The US Air Force (USAF) is reportedly planning to launch a new competition to acquire the next batch of Global Positioning System III (GPS III) satellites in 2018.

US Air Force Space and Missiles Systems Center executive director David Madden was quoted by Reuters as saying that the USAF officials were scheduled to meet Pentagon chief arms buyer Frank Kendall on 11 March to lay out an acquisition strategy for the new programme.

Preliminary work on the multibillion-dollar programme is expected to commence in 2016, while a formal request for proposal is anticipated in 2018, Madden added.

Lockheed Martin, which is under contract to build the first eight GPS III satellites, is currently in talks with the USAF for constructing two more satellites.

"Preliminary work on the multibillion-dollar programme is expected to commence in 2016."

The USAF aims to kick off a competition starting with the 11th satellite, but did not rule out plans to continue partnership with Lockheed.

However, Madden insisted that a competition would definitely be launched as the service secured permission for a sole-source deal with Lockheed for 12 satellites only.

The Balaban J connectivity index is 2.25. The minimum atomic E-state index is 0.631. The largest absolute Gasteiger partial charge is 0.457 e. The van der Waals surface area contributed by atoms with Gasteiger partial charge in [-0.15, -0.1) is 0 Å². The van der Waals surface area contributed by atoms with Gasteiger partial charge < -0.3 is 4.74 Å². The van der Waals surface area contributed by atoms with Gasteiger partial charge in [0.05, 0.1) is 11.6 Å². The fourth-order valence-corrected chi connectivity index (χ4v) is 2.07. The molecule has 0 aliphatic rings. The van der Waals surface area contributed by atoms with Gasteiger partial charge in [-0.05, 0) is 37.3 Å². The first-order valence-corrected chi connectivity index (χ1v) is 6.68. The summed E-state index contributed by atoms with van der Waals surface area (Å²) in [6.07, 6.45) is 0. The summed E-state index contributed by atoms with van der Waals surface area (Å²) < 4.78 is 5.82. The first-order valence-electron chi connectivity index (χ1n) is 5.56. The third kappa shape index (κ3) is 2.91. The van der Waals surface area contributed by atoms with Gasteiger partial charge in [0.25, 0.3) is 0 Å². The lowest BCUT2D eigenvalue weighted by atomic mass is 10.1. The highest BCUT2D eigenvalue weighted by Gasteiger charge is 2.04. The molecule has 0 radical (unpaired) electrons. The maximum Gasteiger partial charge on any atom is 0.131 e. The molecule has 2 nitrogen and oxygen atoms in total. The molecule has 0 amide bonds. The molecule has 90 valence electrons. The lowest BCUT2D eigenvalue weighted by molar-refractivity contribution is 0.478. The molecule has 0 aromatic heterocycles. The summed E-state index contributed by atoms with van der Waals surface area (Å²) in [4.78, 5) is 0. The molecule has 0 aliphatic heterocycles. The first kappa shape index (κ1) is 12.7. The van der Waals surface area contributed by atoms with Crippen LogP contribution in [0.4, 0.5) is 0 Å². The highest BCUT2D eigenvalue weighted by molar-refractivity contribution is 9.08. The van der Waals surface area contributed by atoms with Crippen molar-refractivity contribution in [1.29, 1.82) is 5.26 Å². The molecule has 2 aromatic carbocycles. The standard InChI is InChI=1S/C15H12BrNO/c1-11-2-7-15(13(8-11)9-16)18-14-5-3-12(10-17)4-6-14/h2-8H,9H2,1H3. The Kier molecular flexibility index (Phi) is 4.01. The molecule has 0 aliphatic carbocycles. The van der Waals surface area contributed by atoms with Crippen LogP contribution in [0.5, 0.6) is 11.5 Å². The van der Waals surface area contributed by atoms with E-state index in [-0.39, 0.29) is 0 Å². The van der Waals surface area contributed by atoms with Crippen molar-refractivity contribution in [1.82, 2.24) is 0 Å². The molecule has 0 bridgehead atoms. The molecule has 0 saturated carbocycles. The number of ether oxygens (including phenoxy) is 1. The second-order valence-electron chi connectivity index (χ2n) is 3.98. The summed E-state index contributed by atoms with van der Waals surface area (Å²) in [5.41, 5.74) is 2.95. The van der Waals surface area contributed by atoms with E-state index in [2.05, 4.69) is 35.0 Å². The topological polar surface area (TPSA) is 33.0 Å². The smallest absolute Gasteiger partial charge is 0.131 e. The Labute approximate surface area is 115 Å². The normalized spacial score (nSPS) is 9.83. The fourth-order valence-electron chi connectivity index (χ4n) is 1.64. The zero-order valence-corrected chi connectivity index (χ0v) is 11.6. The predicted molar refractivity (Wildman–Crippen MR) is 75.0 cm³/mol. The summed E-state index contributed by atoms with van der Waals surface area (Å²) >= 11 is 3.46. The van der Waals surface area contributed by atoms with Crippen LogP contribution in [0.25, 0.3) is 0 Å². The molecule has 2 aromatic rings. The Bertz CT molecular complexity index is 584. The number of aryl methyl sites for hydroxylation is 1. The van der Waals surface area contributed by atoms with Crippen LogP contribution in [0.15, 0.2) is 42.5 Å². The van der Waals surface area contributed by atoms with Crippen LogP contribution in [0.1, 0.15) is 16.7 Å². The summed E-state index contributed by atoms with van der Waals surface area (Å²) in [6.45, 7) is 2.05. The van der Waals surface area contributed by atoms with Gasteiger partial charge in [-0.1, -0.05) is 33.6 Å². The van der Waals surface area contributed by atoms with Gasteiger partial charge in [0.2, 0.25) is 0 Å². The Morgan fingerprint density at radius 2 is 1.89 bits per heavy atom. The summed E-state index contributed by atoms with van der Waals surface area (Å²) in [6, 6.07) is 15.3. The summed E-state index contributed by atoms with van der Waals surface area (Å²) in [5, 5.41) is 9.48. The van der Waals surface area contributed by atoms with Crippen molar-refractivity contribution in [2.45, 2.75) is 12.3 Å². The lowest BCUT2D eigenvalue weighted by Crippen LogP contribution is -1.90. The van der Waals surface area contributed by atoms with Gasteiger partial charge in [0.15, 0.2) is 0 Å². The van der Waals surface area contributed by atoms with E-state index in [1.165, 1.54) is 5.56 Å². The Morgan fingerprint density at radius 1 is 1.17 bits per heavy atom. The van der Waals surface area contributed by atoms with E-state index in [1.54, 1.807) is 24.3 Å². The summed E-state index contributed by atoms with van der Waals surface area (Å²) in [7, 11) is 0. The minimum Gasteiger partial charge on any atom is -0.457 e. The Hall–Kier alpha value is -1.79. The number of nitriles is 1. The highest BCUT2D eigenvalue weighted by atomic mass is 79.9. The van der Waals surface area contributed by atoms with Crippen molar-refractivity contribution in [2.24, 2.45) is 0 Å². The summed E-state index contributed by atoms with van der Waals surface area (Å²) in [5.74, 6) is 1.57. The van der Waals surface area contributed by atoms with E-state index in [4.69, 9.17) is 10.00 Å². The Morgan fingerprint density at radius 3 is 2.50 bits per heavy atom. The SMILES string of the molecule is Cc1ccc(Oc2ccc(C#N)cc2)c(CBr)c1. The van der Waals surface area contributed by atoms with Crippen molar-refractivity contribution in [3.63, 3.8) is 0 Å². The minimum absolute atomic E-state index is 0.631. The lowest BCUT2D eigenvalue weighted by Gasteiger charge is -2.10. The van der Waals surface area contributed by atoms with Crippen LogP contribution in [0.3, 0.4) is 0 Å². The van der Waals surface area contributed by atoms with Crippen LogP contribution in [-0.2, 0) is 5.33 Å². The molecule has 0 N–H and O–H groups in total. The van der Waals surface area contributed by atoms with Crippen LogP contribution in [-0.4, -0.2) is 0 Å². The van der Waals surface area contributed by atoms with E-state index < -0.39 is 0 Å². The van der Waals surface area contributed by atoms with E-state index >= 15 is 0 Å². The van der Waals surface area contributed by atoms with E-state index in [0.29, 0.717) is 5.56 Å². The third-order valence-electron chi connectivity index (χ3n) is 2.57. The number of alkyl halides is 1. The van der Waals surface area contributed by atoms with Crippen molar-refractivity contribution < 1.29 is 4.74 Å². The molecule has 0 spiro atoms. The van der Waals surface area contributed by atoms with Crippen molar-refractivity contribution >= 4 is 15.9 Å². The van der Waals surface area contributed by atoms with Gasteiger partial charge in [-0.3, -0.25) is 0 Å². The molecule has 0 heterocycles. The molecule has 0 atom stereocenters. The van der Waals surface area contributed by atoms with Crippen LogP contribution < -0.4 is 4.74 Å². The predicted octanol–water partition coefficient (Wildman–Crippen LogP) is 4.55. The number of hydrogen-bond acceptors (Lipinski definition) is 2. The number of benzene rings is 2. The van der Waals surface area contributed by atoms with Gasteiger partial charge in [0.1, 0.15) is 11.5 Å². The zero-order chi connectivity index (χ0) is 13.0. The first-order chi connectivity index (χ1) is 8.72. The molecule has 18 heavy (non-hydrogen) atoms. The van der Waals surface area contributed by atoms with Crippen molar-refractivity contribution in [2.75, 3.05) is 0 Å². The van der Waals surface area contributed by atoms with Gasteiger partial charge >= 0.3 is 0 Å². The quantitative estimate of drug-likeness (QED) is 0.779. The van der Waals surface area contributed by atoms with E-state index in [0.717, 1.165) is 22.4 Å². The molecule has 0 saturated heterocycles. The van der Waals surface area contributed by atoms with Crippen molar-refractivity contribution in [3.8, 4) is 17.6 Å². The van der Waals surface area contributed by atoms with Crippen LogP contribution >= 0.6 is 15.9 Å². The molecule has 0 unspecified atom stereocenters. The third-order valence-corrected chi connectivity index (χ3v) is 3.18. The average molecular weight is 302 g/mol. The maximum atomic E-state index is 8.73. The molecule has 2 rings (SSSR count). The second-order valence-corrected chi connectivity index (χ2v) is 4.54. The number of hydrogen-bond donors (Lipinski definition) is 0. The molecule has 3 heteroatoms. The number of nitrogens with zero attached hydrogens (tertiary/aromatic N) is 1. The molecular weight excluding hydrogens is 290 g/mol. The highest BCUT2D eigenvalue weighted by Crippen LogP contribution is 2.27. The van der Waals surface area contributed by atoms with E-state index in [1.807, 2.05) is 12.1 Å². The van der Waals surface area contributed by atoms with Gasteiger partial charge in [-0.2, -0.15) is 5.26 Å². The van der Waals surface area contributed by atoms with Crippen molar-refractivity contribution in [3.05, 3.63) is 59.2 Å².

The USAF officials were seeking to structure a plan that resulted in a true competition for the programme, Madden added. He noted that the service would have to depend more heavily on investment by interested companies in preliminary design work for the new satellites in the wake of existing budgetary constraints.

Several companies, including Boeing, Northrop Grumman, and General Dynamics, are believed to have shown interest in competing for the programme to build the higher-power satellites with greater anti-jamming capabilities.

The GPS III is a next-generation communication satellite designed to replace the existing GPS constellation used by the military and civilian customers to offer navigational information worldwide.

The satellites are capable of delivering enhanced accuracy, navigation and timing services, as well as anti-jamming power. They carry a new L1C civil signal that ensures interoperability with other international global navigation satellite systems.